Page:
Social listening is a two-step process.
First, you monitor social media channels for mentions of your brand, competitors, product, and any keywords relevant to your business.
Next, you analyze that information and look for ways to put what you learn into action. Taking action might mean something as simple as responding to a happy customer or something as huge as shifting your overall brand positioning.
Taking action is what makes social listening different from social media monitoring. Social media monitoring is all about collecting data. It allows you to look back at what has already happened.
Social media monitoring is based on metrics like engagement rate and the number of mentions. Social listening looks beyond the numbers to consider the mood behind those social media posts. This helps you understand how people actually feel about you and your competitors, rather than simply counting the number of times your name comes up.
The value of listening
Imagine you work as a writer or creative director for Netflix.
You might have access to data on content viewership rates, most popular genres, most watched actors/actresses and so much more that can significantly help you choose what to create next.
That’s part of how Netflix creates some of the most innovative content there is.
But what if you don’t have scores of user data at your fingertips?
That’s when you can turn to social media listening to find all of that data and more.
- Audience and trend analysis: Discover audience preferences for different demographics and emerging trends around your topics to inform content strategy.
- Product and content research: Gather insights from your industry, competitors and target market to generate new product, service and content ideas.
- Influencer recognition: Identify social influencers and industry thought leaders based on following or post-impact to cultivate brand advocates.
- Competitor comparison: Identify gaps, track share of voice and examine consumer attitudes toward competitors.
- Sentiment research: Explore customer feelings and opinions regarding specific topics, products, competitors and more.
- Tactical differentiation: Detect opportunities to differentiate products and services from competitors.
- Brand health: Track conversation around your brand to illuminate consumer attitudes and sentiment drivers.
- Customer experience: Uncover issues and gain visibility into common customer wants and needs around your products or services.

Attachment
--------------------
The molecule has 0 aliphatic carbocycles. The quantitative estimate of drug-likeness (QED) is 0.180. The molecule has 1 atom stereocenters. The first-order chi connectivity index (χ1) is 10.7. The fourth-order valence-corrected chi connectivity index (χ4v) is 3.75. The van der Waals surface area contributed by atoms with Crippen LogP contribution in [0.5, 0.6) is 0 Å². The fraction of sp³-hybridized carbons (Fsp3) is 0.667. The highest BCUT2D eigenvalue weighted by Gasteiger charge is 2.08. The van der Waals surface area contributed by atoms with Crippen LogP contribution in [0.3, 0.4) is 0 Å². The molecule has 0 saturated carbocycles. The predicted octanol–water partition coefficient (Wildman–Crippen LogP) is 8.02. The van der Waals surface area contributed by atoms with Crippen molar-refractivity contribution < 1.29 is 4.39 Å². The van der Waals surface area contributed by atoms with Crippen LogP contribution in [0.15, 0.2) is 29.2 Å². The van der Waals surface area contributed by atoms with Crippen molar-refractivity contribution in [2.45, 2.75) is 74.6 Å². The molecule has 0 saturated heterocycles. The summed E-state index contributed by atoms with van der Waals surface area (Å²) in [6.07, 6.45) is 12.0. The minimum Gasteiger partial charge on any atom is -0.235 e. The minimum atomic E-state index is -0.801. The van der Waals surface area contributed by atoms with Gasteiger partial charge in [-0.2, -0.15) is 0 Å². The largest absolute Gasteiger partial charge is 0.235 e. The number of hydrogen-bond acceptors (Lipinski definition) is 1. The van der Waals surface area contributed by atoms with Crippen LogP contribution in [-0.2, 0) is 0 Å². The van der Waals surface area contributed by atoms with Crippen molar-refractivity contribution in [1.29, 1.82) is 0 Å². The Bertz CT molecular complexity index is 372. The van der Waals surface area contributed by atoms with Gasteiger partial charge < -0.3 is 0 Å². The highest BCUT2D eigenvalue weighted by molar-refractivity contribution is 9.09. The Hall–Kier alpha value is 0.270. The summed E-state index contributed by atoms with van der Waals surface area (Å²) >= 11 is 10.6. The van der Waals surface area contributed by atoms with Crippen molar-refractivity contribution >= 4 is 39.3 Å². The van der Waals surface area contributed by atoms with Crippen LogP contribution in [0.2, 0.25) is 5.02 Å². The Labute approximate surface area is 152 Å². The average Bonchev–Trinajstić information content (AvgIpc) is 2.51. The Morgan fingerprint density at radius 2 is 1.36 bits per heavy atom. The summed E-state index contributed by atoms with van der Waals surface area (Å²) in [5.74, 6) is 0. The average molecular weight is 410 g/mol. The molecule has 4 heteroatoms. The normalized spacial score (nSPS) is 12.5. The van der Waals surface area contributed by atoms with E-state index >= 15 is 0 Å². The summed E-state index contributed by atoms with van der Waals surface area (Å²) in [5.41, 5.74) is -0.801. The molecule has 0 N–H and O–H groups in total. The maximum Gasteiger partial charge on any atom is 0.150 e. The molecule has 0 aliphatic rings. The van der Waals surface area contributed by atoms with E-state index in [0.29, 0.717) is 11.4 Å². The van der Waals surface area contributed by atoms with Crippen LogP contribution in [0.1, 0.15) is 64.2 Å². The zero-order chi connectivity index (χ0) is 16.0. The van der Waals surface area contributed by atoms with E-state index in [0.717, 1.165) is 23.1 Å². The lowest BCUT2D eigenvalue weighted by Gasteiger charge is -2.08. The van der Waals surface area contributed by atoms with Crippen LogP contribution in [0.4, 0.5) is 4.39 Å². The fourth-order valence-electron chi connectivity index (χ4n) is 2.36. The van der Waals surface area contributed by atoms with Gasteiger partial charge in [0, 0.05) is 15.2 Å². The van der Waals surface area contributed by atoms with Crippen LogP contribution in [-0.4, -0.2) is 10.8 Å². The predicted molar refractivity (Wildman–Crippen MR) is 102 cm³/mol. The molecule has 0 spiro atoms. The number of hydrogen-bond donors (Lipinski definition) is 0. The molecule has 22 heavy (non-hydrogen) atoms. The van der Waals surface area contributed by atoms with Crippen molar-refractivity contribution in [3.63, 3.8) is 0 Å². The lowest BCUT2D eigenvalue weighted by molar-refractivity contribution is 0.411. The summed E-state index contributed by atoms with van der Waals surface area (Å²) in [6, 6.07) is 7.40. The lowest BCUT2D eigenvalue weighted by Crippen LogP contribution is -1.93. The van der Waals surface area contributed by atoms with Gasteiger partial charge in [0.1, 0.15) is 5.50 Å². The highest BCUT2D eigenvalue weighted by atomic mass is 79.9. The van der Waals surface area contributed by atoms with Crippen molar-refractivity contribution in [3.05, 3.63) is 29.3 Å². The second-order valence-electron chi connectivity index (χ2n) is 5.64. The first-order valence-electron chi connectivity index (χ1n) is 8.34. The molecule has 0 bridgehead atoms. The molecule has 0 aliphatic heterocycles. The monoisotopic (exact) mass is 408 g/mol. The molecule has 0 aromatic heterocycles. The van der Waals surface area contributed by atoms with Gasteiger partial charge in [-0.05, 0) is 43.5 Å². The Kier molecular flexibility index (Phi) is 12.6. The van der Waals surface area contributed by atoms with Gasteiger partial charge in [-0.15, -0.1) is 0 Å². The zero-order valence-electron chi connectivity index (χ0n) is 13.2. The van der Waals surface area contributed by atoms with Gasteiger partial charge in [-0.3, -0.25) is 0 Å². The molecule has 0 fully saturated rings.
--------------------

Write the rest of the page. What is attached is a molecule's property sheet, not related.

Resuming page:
- Campaign analysis: Capture audience reactions to marketing campaigns in real time and create succinct reports to show success.
Social listening strategies
Do you have a question about your product, customers or competition? Chances are, social listening can help you find your answer. To spark some ideas, we’ve shared some of the top strategies we see customers using to find value with social listening.
Social listening for brand intelligence
Before you peer over the hedges at your competitors’ social strategy, think first about getting your own house in order.
By running social listening for your own organization, you can identify common customer questions, comments, complaints, demographics and general sentiment around your brand, and easily share those insights with the rest of your team.
Once you start absorbing your own social listening data, you can do these tactical things right away.
- Find your most frequently asked questions. And create a FAQ document or chatbot to help answer questions at scale.
- Find your customers’ most common issues. And figure out how to solve those issues or create talk tracks to respond quickly.
- Figure out what your customers love about you. And leverage that information to build campaigns or content you know will resonate.
- Identify your key social media customers. And figure out how you can utilize their traits to target new social audiences.
- Get a sense of whether or not followers are positively or negatively mentioning your brand. If it turns out they skew more negative, figure out if those are issues with your social media presence or something you can surface to other parts of your organization, like your product or events teams.
From a thousand feet up, are your customers happy? If not, you may need to pivot your strategy.